The man Toyota once thought was an untenable risk had again driven himself into the wrong place at the wrong time.

The result of the collision was a puncture. Lapierre started heading back to pits but had a whole lap before reaching safety of his mechanics. He drove back as quickly as possible but that wasn’t a prudent approach. As Nicholas pushed his Toyota hard the punctured tyre started to fully delaminate and that triggered far more damage. Large chunks of rubber flew around so violently they literally tore the car’s rear end apart. A trail of thick smoke poured out the back and the plume was visible even in the dark of night. At Arnage the rear properly caught fire and the Toyota was forced to stop. At the time when he should have been nursing the car home Lapierre was seemingly thrashing it to death. It was unthinkable. If Lapierre really was the innocent victim in the clash with Trummer, he took more control of his own destiny heading back to the pits. Perhaps his engineers need to shoulder some responsibility for not providing more coaching to Nicolas on the way home.

Lapierre was able to get the car moving again after the fire at Arnage but not for long. The Toyota eventually ground to a halt just 500m from the pits. The gearbox had been destroyed and so had Toyota’s hopes of Le Mans glory. Again.

Lapierre cut a lonely figure walking back to the pits in the dark.

Toyota’s mission to win Le Mans has given the team a huge sense of purpose and assuming they eventually do succeed all of those failures and close calls will make the victory so much sweeter. It’s a great ongoing motorsport story. If Toyota had won a few times back in the 90s there would be nowhere near as much passion or excitement around their current program. Peugeot’s largely forgettable success earlier this decade is testament to that. The eventual culmination of Toyota’s 25 year mission will be a big news story for Le Mans and will keep some interest in the LMP1 category that is currently struggling for relevance.

Toyota has committed to returning next year and depending how the cards fall over the next 12 months they could enter 2018 with an even stronger Le Mans package. In any case, the Japanese giant won’t be comfortable until their drivers are standing on the top step of the Le Mans podium.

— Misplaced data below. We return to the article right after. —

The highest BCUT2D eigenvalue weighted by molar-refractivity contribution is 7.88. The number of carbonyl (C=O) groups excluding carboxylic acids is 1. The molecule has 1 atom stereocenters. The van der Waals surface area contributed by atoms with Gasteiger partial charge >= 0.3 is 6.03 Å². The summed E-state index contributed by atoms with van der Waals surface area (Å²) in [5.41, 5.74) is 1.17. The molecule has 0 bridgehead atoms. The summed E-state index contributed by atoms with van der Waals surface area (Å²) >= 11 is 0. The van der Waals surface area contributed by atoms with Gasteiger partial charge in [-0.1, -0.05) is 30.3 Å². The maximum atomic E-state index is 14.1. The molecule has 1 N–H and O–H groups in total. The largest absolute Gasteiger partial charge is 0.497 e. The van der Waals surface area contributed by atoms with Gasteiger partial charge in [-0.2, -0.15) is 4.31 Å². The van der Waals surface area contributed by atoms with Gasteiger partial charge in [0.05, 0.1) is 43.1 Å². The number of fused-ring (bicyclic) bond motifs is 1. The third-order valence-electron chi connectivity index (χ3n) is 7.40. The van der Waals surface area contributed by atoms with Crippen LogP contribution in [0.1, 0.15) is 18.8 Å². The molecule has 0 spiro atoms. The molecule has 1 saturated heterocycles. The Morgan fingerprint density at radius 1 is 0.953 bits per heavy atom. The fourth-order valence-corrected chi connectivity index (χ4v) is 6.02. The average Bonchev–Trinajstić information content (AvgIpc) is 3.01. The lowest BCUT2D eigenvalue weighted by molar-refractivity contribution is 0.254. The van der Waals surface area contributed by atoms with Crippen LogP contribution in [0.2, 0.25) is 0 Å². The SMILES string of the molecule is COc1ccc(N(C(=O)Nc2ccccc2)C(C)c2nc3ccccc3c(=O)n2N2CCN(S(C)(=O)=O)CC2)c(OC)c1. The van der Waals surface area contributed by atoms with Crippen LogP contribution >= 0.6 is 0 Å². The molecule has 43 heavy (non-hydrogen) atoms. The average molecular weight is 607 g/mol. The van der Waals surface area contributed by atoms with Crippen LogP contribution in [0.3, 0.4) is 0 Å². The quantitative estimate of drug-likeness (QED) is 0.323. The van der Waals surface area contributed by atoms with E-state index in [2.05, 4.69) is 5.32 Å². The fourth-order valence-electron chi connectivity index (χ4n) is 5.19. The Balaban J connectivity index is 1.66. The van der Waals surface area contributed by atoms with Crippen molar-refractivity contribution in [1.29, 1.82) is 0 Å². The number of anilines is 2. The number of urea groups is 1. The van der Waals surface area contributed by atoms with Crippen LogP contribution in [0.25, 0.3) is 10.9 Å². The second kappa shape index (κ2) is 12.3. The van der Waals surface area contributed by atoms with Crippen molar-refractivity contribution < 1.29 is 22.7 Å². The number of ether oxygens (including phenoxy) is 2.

Nicolas Lapierre will not be one of them.

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Toyota has narrowly lost at Le Mans for the fifth time

Toyota came close to winning the Le Mans 24 hour in 1994, 1999, 2014, and again last year when they led until the very last lap, but the biggest prize in sportscar racing keeps eluding the Japanese company. 2017 was meant to be different. A fast 3-car team against weak opposition gave Toyota a perfect opportunity to finally grab Le Mans victory and only a disaster could stop them. The nature of sport is such that a disaster is exactly what happened. All 3 cars hit trouble before half distance and the monkey that has been on Toyota’s back for the last 15 years still won’t let go.

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The 6 Hours of Fuji was incredibly close

After 6 hours and 1,113km of racing, Toyota beat Audi by just 1.4 seconds in the World Endurance Championship race at Fuji. That tiny margin is amazing for such a long race, especially considering there were no Safety Cars to bunch up the field and the two leading cars had radically different engines.

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Flashback to 1998 – Toyota’s last minute WRC heartbreak